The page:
Nearly two years ago, on 28 December 2017, the new Electronic Communications Code (“the Code”), set out in Schedule 3A to the Communications Act 2003, came into force, bringing with it reforms designed to facilitate the deployment and maintenance of digital communications infrastructure.
With that goal in mind, the Code gifts an increased range of rights, powers and benefits to those successful in their bid for Code powers, including to:
- Employ a ‘no scheme’ valuation principle, meaning the proposed use as telecommunications must be discounted when determining the consideration payable;
- Carry out all those activities listed under paragraph 3 of the Code;
- Construct and maintain communications networks and infrastructure on public highways without need for a street works licence;
- Construct certain infrastructure classified as ‘permitted developments’ without need to apply for planning permission; and, crucially,
- Apply to the Upper Tribunal (Lands Chamber) (“the Tribunal”) to impose a Code agreement upon an owner and/or occupier of land where no consensual agreement can be reached, providing that they be bound by/confer rights under the Code
Only a Code ‘operator’ may effect the Code rights. Under paragraph 2 of the Code, an ‘operator’ falls within the statutory definition if it is in receipt of a direction from Ofcom under s106 of the Communications Act 2003.
Since its inception, the number of applications to Ofcom for a direction applying Code powers has remained, steadfastly, no higher than 10 per year.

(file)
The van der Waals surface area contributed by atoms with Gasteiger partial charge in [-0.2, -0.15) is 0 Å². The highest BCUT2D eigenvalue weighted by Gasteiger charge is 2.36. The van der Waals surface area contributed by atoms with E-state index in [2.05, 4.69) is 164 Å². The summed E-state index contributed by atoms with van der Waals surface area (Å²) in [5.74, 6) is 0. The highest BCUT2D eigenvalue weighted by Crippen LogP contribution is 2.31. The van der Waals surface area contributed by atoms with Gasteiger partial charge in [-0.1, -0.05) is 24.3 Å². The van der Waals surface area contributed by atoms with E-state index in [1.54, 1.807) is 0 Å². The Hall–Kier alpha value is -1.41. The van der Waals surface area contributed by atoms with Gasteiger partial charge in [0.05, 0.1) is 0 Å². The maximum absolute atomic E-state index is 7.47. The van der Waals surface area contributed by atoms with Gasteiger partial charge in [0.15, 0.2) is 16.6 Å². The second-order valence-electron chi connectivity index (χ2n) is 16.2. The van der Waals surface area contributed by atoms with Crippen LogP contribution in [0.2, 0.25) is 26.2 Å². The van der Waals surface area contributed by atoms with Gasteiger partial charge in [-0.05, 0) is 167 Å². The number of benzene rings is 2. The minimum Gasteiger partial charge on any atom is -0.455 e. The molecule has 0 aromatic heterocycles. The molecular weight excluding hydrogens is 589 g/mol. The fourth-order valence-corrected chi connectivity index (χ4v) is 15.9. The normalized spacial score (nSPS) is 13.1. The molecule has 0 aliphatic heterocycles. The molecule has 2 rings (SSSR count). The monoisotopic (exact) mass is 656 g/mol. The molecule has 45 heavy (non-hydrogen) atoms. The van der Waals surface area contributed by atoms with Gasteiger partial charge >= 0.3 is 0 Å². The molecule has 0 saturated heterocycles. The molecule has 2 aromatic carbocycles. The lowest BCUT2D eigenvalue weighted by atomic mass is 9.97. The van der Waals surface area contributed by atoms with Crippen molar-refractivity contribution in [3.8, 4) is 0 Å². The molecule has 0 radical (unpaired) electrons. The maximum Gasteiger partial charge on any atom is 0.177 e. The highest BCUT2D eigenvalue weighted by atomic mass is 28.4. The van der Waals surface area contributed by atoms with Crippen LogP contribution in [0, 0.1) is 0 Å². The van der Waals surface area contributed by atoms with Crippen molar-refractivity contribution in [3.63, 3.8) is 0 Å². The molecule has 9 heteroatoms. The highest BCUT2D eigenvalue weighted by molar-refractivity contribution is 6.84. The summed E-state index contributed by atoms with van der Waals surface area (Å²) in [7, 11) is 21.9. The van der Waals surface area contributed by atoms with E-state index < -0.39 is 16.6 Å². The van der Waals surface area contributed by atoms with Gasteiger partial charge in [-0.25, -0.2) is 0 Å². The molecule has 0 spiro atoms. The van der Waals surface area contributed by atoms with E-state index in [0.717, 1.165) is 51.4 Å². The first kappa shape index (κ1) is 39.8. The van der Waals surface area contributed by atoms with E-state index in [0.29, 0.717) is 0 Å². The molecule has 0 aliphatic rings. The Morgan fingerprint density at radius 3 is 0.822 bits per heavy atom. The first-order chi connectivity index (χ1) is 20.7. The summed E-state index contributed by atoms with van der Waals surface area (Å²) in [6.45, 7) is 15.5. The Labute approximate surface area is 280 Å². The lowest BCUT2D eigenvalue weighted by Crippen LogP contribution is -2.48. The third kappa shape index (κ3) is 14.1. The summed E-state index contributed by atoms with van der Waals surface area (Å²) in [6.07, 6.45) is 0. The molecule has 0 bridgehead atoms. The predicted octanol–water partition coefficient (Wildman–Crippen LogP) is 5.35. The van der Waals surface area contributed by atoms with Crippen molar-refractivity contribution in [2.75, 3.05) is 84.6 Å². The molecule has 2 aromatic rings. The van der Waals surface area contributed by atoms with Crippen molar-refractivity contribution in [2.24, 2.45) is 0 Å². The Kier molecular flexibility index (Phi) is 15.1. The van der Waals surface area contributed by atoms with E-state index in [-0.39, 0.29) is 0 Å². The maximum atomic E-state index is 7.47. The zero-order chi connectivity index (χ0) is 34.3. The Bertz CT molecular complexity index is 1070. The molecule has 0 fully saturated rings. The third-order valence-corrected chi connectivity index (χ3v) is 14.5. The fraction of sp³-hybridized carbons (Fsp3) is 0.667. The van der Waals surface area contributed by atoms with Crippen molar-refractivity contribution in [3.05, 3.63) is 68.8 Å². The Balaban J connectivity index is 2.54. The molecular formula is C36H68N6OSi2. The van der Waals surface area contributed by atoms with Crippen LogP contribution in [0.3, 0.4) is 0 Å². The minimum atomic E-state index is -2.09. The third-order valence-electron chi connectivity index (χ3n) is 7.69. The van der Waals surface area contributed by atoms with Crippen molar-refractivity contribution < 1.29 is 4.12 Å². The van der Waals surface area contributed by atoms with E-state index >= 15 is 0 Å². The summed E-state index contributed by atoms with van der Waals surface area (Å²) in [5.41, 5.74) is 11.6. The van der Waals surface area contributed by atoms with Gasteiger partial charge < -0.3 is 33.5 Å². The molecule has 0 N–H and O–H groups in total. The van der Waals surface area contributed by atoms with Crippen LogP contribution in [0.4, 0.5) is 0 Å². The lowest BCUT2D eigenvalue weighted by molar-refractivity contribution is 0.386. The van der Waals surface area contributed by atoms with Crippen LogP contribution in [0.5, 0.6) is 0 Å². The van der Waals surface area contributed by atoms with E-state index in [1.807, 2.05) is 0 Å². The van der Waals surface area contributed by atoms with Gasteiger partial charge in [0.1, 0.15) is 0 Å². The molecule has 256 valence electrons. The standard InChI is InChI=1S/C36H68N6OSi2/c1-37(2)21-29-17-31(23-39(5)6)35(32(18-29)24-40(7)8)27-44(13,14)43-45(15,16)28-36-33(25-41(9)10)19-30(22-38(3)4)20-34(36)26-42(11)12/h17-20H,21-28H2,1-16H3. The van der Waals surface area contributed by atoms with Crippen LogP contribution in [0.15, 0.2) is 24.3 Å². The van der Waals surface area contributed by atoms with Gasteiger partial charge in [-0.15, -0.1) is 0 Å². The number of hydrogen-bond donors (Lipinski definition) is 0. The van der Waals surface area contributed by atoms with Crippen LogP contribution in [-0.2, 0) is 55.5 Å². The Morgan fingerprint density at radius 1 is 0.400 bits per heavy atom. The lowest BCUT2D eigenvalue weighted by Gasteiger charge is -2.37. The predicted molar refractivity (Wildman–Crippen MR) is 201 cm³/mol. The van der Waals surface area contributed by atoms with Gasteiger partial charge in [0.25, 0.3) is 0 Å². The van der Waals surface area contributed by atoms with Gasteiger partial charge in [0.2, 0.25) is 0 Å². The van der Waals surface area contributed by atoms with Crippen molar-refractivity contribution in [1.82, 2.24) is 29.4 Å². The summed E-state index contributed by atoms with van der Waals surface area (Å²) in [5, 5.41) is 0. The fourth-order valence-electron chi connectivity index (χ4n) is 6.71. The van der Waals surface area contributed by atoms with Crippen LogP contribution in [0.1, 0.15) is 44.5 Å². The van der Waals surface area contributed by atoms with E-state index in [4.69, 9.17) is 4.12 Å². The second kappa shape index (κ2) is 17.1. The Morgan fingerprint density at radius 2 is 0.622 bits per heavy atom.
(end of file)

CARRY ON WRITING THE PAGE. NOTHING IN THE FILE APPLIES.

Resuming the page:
In 2019 we have seen 30 such applications already, with 18 of those opening for consultation since August. To put that into further perspective, the total number of companies on Ofcom’s register of persons with Code powers1 currently sits at just 161 (and that includes some of those already granted this year).
Why the sudden proliferation?
Progress towards Government’s stated goal, necessarily perhaps, has not been swift. At the end of October 2018, however, we finally saw the first substantive decision under the Code2 . That decision fell in favour of the operator, on whose behalf DAC Beachcroft acted, providing confirmation that it is a Code right available to Code operators to carry out preliminary surveys and inspections to assess the suitability of a site for the installation of electronic communications apparatus (known in the industry as an “MSV”).
Although (at the time of writing) that decision is currently pending the outcome of an appeal, it, and the several decisions which have followed, seemingly demonstrate an intention of pragmatism from the Tribunal towards Government’s aim.
It is perhaps merely a coincidence that the influx of applications for Code powers began shortly after this first of the substantive decisions. Perhaps, though, it is an indication of increasing confidence from operators (and would-be operators) in the ability of the Code to support and facilitate the goal of enhanced nationwide connectivity.
It is not just the implementation of the Code or the decisions handed down under its purview which point to an increased focus and commitment from Government level down. With further initiatives such as the Shared Rural Network, Rural Connected Communities, and proposals to overhaul planning rules and open up airwaves all recently being announced, it is clear that there is a push and expectation on both Code operators and the landowner community to play their part in helping Government to achieve their ambitions, and to drag the UK up in the connectivity league table, where it has underperformed for what many would say has been far too long.
If the Code is successful in facilitating that improvement, as is its aim, then the benefits of having Code powers seems clear and the increased frequency in applications might be expected to continue for the foreseeable future.